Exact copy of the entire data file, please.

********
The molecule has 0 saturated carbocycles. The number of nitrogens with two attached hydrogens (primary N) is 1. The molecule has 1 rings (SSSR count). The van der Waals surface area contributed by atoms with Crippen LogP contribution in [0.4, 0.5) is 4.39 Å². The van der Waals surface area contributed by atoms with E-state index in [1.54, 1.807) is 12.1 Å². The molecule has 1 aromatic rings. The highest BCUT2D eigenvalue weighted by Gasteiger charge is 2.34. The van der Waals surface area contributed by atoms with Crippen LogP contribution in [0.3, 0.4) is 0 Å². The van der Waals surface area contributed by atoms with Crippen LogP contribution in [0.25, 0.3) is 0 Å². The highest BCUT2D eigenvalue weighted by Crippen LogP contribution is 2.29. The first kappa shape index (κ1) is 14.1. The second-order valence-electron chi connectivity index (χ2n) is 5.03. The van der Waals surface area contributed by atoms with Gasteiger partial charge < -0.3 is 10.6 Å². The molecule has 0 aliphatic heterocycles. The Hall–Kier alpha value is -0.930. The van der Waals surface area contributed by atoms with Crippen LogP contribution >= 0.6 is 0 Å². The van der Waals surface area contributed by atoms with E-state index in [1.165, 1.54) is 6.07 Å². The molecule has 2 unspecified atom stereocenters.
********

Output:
The molecule has 0 saturated carbocycles. The number of nitrogens with two attached hydrogens (primary N) is 1. The molecule has 1 rings (SSSR count). The van der Waals surface area contributed by atoms with Crippen LogP contribution in [0.4, 0.5) is 4.39 Å². The van der Waals surface area contributed by atoms with E-state index in [1.54, 1.807) is 12.1 Å². The molecule has 1 aromatic rings. The highest BCUT2D eigenvalue weighted by Gasteiger charge is 2.34. The van der Waals surface area contributed by atoms with Crippen LogP contribution in [0.3, 0.4) is 0 Å². The van der Waals surface area contributed by atoms with Crippen LogP contribution in [0.25, 0.3) is 0 Å². The highest BCUT2D eigenvalue weighted by Crippen LogP contribution is 2.29. The first kappa shape index (κ1) is 14.1. The second-order valence-electron chi connectivity index (χ2n) is 5.03. The van der Waals surface area contributed by atoms with Gasteiger partial charge < -0.3 is 10.6 Å². The molecule has 0 aliphatic heterocycles. The Hall–Kier alpha value is -0.930. The van der Waals surface area contributed by atoms with Crippen LogP contribution >= 0.6 is 0 Å². The van der Waals surface area contributed by atoms with E-state index in [1.165, 1.54) is 6.07 Å². The molecule has 2 unspecified atom stereocenters.